A staff shortage in upstate hospitals prompted a gathering last week in the Capitol in Albany, where hospital officials and state lawmakers asked that more funding to train medical professionals be included in January’s state budget proposal. 

Before seeking new money, however, the Legislature should first look to remove the cap on charter schools that’s currently keeping at least one school from opening whose mission specifically includes training students to attain medical certifications.  

The Eastside House Settlement, a Bronx-based nonprofit, won authorization from the SUNY Charter Schools Institute to open Haven Charter High School, which, according to its charter application, would provide classes leading to certification credentials in EKG and phlebotomy, pharmacy tech and CPR/first aid, and eventually for nurse’s aides. In other words, it would train medical professionals. (It would also prepare students for IT certifications in Cisco Networking and Microsoft).

Charter schools in New York are publicly funded, privately operated schools. To open their doors, they must have their applications approved by the Board of Regents or SUNY, the only two charter authorizers in the state. Post-authorization, they are accountable to the state through five-year performance reviews.

While the State Education Department (NYSED) deliberates on how best to prepare students for life after graduation, Haven Charter High earned authorization to do just that by providing early career development in two of the fastest-growing industries in the state: health care and technology. 

Only, it isn’t permitted to open its doors.  

Under the state’s Charter Schools Act, only 460 charter schools are permitted statewide. A special sub-cap applies in New York City, which has long had the greatest demand for choice outside of the traditional public school system. No new charters are currently being permitted to open in the city due to the cap, even though there are unused charters available and being wasted because they have been awarded to schools no longer operating.

The waiting list for charter seats is longest in the poorest, most racially diverse areas of the city, including Bronx Community District #8, where Haven Charter High would operate. Community district #8 has been categorized as a target district by NYSED, due both to its population of high-need students and its concentration of schools that are below state standards of proficiency, unable to provide a safe, enriching environment — or both. 

The unfulfilled demand of low-income and minority parents for charter seats should be motivation enough for the Legislature to lift or remove the charter cap —a proposition for which Governor Hochul herself voiced support during the recent gubernatorial campaign.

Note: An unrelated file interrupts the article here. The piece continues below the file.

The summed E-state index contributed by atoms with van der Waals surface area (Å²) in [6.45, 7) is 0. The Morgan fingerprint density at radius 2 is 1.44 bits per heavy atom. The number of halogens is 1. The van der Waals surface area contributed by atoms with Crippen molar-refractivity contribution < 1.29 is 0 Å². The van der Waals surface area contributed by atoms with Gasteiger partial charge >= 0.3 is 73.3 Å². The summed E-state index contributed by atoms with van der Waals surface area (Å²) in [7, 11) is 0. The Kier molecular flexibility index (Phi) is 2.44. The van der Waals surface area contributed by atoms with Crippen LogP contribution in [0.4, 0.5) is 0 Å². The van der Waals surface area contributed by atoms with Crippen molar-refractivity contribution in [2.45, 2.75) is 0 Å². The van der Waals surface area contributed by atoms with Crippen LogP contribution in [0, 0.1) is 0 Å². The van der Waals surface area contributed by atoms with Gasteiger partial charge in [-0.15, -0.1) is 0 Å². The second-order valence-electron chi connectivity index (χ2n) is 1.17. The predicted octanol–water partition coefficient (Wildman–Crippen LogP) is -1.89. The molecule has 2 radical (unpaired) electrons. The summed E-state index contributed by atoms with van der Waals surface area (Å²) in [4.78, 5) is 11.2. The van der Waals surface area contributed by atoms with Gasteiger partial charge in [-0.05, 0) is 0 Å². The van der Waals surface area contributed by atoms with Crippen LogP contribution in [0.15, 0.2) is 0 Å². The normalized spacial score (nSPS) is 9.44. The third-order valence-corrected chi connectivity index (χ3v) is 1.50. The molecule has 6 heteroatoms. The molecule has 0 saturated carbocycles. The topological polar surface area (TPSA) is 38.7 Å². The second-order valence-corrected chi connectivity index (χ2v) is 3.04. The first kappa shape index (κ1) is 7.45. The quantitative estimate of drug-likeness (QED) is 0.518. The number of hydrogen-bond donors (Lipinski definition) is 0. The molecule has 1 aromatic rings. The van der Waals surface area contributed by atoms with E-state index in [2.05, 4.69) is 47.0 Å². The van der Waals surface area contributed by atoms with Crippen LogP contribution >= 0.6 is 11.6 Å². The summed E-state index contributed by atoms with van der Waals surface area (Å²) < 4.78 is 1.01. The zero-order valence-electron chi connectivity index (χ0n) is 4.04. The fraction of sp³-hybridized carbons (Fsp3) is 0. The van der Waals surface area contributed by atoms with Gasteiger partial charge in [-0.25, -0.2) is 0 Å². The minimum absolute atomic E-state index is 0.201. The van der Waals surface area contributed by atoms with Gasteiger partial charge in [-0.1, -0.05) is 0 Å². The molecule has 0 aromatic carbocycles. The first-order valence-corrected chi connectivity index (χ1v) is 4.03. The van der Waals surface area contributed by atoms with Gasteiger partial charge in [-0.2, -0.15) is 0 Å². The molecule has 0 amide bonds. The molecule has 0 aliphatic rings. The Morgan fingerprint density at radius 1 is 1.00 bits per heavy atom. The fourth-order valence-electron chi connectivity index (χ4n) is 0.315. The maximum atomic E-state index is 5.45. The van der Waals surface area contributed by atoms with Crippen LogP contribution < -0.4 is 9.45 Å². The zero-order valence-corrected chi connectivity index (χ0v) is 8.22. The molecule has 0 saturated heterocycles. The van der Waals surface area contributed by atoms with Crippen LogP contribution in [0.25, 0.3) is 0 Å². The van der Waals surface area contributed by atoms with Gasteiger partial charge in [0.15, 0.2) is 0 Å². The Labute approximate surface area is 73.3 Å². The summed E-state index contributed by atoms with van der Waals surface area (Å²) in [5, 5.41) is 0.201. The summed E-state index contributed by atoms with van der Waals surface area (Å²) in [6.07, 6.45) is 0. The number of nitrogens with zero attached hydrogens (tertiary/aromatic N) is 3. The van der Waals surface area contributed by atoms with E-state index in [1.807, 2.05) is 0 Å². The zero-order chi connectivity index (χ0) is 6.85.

Nevertheless, if the state is in urgent need of more trained hospital staff, shouldn’t it be using all available means to address the shortage — including by permitting a Bronx charter school to open its doors so it can prepare disadvantaged youth to be certified health care workers?

About the Author

Peter Warren

Peter Warren is the Director of Research at the Empire Center for Public Policy.

Read more by Peter Warren

You may also like

Hochul’s agenda mostly sidesteps health care

Governor Hochul gave health care surprisingly little attention in her State of the State speech on Tuesday – a sign that taking on dysfunction in one-sixth of the state's economy ranks low on her list of priorities. Read More

Federal omnibus deal has big implications for New York Medicaid

The big spending bill heading for a vote in Washington this week would scramble the outlook for Medicaid in next year's state budget, mostly for the better. The $1.7 trillion federa Read More

The AG’s Nursing Home Lawsuit Scratches the Surface of Widespread Issues

The attorney general's just-filed lawsuit against the Villages of Orleans nursing home has implications that reach far beyond a single facility in western New York. In addition to c Read More

Hochul’s Pandemic Study Is Off to an Underwhelming Start

Although Governor Hochul's long-promised review of New York's COVID response hasn't formally started yet, it has already exposed important information about the state's pandemic preparedness – much of which is unflattering. Read More

Nation’s Report Card Paints Bleak Picture for New York

Results are in for the National Assessment of Educational Progress, the nation’s report card. They paint a bleak picture for New York. Read More

The Plan To Kill New York’s Charter Schools 

New York’s statewide teachers union is providing a glimpse of its strategy to shrink and potentially eliminate New York’s charter schools. Read More

The state puts a pricey condition on its approval of a heart transplant center

In a provocative flex of executive power, the state Health Department is requiring a hospital system to spend $50 million on health care in Brooklyn and Queens if it wants to open an $8.4 million heart transplant center in Manhattan. Read More

The Essential Plan’s accumulated surplus balloons to $8 billion, with no fix in sight

The state's Essential Plan has generated billions in surpluses as the program automatically drew pandemic relief money that it did not need Read More

Empire Center Logo Enjoying our work? Sign up for email alerts on our latest news and research.
Together, we can make New York a better place to live and work!